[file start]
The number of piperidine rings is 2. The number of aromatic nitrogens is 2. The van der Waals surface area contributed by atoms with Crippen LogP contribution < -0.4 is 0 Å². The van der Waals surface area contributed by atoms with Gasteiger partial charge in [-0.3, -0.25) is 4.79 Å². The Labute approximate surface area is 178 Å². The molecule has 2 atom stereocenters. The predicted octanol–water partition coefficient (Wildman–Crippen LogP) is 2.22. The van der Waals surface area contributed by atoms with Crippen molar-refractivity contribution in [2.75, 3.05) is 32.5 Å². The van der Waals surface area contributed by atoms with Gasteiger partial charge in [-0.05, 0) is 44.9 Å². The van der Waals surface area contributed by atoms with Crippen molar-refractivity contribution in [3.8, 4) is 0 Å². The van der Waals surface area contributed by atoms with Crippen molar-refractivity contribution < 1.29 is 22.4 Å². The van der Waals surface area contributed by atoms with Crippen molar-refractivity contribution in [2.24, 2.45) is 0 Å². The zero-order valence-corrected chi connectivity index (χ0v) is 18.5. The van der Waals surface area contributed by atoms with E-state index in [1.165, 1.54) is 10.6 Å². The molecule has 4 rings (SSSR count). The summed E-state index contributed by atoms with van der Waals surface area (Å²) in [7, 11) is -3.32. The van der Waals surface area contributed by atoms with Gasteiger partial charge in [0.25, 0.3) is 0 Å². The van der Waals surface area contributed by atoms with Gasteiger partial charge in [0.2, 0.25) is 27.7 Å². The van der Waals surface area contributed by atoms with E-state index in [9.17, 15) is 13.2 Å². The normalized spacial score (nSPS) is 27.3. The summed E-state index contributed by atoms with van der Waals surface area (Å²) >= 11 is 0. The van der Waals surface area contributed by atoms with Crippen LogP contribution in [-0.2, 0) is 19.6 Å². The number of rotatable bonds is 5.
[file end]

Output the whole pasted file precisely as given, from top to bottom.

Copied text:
The number of piperidine rings is 2. The number of aromatic nitrogens is 2. The van der Waals surface area contributed by atoms with Crippen LogP contribution < -0.4 is 0 Å². The van der Waals surface area contributed by atoms with Gasteiger partial charge in [-0.3, -0.25) is 4.79 Å². The Labute approximate surface area is 178 Å². The molecule has 2 atom stereocenters. The predicted octanol–water partition coefficient (Wildman–Crippen LogP) is 2.22. The van der Waals surface area contributed by atoms with Crippen molar-refractivity contribution in [2.75, 3.05) is 32.5 Å². The van der Waals surface area contributed by atoms with Gasteiger partial charge in [-0.05, 0) is 44.9 Å². The van der Waals surface area contributed by atoms with Crippen molar-refractivity contribution in [3.8, 4) is 0 Å². The van der Waals surface area contributed by atoms with Crippen molar-refractivity contribution < 1.29 is 22.4 Å². The van der Waals surface area contributed by atoms with Crippen molar-refractivity contribution in [2.24, 2.45) is 0 Å². The zero-order valence-corrected chi connectivity index (χ0v) is 18.5. The van der Waals surface area contributed by atoms with E-state index in [1.165, 1.54) is 10.6 Å². The molecule has 4 rings (SSSR count). The summed E-state index contributed by atoms with van der Waals surface area (Å²) in [7, 11) is -3.32. The van der Waals surface area contributed by atoms with Gasteiger partial charge in [0.25, 0.3) is 0 Å². The van der Waals surface area contributed by atoms with Gasteiger partial charge in [0.2, 0.25) is 27.7 Å². The van der Waals surface area contributed by atoms with E-state index in [9.17, 15) is 13.2 Å². The normalized spacial score (nSPS) is 27.3. The summed E-state index contributed by atoms with van der Waals surface area (Å²) >= 11 is 0. The van der Waals surface area contributed by atoms with Crippen LogP contribution in [-0.2, 0) is 19.6 Å². The number of rotatable bonds is 5.